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15.How To Use Drills


THE tool commonly used for boring hole in metal is the twist drill, the diameter of which can vary in size from a few thousandths of an inch up to several inches. The working part of the drill comprises two spirals or flutes (twists), and these are ground at the end to a vee point (included angle 118 deg.), and given clearance or backed off from the cutting edge, so they will bite into the material. The twist drill has a much freer and more rapid cutting action than other types, which may be called flat drills, or diamond point drill.


How to use drills




Drill  Sizes   

Twist drills are made in a wide range of sizes and sets, dimensions of which can be obtained from catalogues and tables; these are fractional inch sizes such as 1/16 in., 1/8 in., etc; millimeter sizes; wire gauge sizes and letter sizes. These are necessary for the different diameters of holes for tapping and clearing sizes for different ranges of screws and bolts, etc. Drills generally found in the small workshop are fractional inch sizes, and wire gauge or number sizes. Small twist drills have parallel shanks, but to fit in drilling machines or chucks with taper spindles, all but the smallest drills can be obtained with taper shanks. These are generally Morse taper in sizes numbered 1, 2, 3, 4 or 5 according to the size of the drill. Square taper shanks are also used to enable twist drills to be mounted in a type of brace. The cheap twist drill is made of carbon steel, and will break fairly easily if wrung or subjected to rough treatment, and will soften if overheated. The better class of twist drill is in high speed steel – this is much tougher, and does not lose its cutting powers so easily if allowed to get hot. These drills are more expensive, but because of their superior performance usually prove more economical.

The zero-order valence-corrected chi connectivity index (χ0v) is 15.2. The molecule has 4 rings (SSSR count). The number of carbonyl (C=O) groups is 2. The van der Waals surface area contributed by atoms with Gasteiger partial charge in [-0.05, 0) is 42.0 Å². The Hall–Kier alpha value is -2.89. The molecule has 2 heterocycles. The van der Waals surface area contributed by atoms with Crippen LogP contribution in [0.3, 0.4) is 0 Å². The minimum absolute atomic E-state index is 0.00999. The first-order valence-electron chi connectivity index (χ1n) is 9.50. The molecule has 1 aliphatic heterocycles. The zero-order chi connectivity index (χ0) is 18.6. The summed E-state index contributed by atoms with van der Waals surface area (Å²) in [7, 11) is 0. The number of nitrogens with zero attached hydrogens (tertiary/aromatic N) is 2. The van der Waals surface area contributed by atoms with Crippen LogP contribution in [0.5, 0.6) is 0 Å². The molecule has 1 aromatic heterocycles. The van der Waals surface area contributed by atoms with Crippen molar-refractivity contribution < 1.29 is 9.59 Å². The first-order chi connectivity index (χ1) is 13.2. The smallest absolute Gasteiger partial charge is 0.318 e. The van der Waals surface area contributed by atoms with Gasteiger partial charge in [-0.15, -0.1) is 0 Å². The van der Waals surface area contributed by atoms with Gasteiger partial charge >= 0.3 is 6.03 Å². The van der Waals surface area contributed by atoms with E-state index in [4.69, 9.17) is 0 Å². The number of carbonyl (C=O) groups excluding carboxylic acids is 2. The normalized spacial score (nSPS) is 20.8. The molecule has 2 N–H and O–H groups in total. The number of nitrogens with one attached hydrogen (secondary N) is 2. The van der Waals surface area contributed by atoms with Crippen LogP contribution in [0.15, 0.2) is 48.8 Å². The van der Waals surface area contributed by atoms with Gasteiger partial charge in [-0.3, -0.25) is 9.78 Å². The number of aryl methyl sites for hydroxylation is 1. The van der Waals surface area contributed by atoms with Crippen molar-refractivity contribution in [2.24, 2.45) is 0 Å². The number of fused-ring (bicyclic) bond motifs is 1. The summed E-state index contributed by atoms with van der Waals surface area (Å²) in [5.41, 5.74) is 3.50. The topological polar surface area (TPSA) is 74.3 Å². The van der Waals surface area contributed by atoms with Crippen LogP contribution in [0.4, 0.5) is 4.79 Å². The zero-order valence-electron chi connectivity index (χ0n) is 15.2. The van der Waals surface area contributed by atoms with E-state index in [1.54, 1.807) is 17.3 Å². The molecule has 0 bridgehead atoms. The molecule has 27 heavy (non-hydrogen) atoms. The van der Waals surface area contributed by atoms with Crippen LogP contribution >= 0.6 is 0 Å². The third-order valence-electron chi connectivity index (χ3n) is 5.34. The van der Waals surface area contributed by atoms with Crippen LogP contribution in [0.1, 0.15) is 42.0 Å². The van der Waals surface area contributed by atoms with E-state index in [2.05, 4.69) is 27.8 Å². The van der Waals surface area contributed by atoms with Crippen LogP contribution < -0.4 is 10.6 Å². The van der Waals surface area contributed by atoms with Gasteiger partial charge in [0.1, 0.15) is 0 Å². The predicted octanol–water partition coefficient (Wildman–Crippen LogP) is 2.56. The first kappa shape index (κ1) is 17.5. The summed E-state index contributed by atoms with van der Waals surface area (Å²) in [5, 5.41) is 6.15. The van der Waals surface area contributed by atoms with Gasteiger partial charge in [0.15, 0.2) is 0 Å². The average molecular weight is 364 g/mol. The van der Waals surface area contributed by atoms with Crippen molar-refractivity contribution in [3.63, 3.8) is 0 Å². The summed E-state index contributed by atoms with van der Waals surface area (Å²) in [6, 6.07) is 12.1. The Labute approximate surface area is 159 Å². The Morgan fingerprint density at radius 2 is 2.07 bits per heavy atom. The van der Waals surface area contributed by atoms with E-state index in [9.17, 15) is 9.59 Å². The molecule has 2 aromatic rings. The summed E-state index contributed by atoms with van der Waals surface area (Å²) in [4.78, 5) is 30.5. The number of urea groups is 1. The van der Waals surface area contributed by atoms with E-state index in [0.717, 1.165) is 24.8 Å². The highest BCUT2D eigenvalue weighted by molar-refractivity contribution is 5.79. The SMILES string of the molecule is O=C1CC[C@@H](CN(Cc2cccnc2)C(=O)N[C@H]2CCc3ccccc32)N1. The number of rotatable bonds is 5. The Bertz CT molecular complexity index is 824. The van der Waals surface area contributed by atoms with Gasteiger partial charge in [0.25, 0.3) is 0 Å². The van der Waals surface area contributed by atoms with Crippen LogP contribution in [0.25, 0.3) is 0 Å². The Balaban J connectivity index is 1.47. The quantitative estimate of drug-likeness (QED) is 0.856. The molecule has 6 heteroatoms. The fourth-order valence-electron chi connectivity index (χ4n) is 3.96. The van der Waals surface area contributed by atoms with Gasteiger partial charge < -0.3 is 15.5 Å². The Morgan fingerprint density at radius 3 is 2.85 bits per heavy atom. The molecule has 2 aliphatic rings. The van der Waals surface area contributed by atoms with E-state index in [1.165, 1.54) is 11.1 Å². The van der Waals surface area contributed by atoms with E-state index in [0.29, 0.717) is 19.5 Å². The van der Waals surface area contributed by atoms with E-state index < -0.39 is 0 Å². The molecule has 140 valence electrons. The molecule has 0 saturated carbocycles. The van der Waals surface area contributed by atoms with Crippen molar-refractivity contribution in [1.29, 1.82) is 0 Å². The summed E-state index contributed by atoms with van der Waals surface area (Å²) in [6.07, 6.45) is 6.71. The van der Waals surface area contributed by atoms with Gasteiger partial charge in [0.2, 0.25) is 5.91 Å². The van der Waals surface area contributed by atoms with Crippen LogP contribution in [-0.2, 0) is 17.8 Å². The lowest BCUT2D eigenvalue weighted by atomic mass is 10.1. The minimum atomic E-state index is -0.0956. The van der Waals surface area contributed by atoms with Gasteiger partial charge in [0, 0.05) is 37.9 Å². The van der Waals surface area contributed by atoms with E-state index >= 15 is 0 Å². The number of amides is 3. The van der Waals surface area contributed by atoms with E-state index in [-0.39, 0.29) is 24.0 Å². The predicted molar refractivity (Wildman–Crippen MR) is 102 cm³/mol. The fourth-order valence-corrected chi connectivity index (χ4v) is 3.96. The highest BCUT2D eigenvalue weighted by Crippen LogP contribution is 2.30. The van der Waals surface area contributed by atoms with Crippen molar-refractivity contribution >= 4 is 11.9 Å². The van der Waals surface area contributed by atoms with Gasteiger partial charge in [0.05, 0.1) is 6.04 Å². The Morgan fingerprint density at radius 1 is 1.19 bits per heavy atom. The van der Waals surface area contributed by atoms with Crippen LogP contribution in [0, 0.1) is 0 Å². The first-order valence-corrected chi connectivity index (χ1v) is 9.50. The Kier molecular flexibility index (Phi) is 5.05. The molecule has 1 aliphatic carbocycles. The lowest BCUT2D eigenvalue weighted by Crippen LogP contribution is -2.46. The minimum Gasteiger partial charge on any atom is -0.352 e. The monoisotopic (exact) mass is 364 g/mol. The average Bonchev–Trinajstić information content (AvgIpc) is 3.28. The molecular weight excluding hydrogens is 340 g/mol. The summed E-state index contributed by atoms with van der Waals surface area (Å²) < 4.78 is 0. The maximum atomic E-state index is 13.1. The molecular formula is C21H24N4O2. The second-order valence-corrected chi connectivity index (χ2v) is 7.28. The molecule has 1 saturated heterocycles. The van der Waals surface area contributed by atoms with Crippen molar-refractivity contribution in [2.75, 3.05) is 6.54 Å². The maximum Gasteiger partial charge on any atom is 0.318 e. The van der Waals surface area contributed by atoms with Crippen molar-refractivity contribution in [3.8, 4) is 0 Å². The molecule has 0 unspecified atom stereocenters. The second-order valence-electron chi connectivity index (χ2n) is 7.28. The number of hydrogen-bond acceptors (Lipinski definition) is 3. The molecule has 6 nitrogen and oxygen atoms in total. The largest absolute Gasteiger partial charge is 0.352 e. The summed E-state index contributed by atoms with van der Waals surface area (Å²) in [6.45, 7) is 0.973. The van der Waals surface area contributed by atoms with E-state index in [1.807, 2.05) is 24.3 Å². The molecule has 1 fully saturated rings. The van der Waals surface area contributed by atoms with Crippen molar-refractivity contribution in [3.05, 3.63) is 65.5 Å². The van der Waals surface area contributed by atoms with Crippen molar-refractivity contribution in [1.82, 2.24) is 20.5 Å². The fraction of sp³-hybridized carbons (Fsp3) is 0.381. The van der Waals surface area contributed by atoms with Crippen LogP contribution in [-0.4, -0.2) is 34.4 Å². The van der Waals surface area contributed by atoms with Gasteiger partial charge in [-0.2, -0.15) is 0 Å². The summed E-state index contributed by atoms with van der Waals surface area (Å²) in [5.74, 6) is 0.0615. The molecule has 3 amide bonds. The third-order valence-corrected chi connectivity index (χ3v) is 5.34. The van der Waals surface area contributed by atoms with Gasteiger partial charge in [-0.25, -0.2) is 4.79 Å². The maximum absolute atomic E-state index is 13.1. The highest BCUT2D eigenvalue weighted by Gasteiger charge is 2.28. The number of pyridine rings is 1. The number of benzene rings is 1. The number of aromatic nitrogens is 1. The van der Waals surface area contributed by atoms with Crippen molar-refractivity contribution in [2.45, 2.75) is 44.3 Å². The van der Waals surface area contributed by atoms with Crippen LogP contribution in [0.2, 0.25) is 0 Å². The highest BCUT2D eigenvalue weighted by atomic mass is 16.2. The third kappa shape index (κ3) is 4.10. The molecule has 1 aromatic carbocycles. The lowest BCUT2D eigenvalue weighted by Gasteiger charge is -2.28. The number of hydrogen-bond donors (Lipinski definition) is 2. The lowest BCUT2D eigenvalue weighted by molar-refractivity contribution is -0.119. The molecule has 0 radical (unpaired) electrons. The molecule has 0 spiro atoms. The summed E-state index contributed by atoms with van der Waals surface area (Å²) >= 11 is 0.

Types of Machines

The small hand drill takes parallel shank drills up to 3/16 in. or 1/4 in. These are placed in the chuck and the chuck is tightened by rotating the body, thus causing the jaws to grip. There is a correct theoretical speed for all drills according to the size and the material drills are turned as fast as possible, and the larger ones more slowly. A larger machine of this type is the breast drill which has a pad to come against the chest. This drill may be supplied with a standard drill chuck or the spindle may be tapered to accept taper shank drills. These are simply pushed in and tapped on the end; they are extracted with a flat key. Small electric hand drills are available in different makes and sizes, and there are also bench-mounted machines for hand and power operation.

Marking Off For Drilling  

It should be checked that a drill is not wobbling before it is applied to the material, but even so the point may run from the desired position, if this is not marked. There are many methods of marking the positions of holes. For most occasions, the tools required are a steel rule, a scriber, dividers, and centre punch (Fig.1). the last three have hardened points which will mark metals. When the positions of holes have been made, the centre punch is tapped in. and the drill will start correctly in these small indentations. Fig. 2 shows points in drilling. A correctly-sharpened drill will cut to size, while a drill ground off-centre will cut oversize and leave a shoulder. Burrs are commonly left top and bottom in drilling. If removed by filing, an internal burr may result in a tight hole. A large drill or countersinking tool should, therefore, be used to produce a chamfer. Oil may be used to lubricate steel in drilling; paraffin for duralumin and aluminium; while brass, cast-iron, fibre, etc., should be drilled dry.

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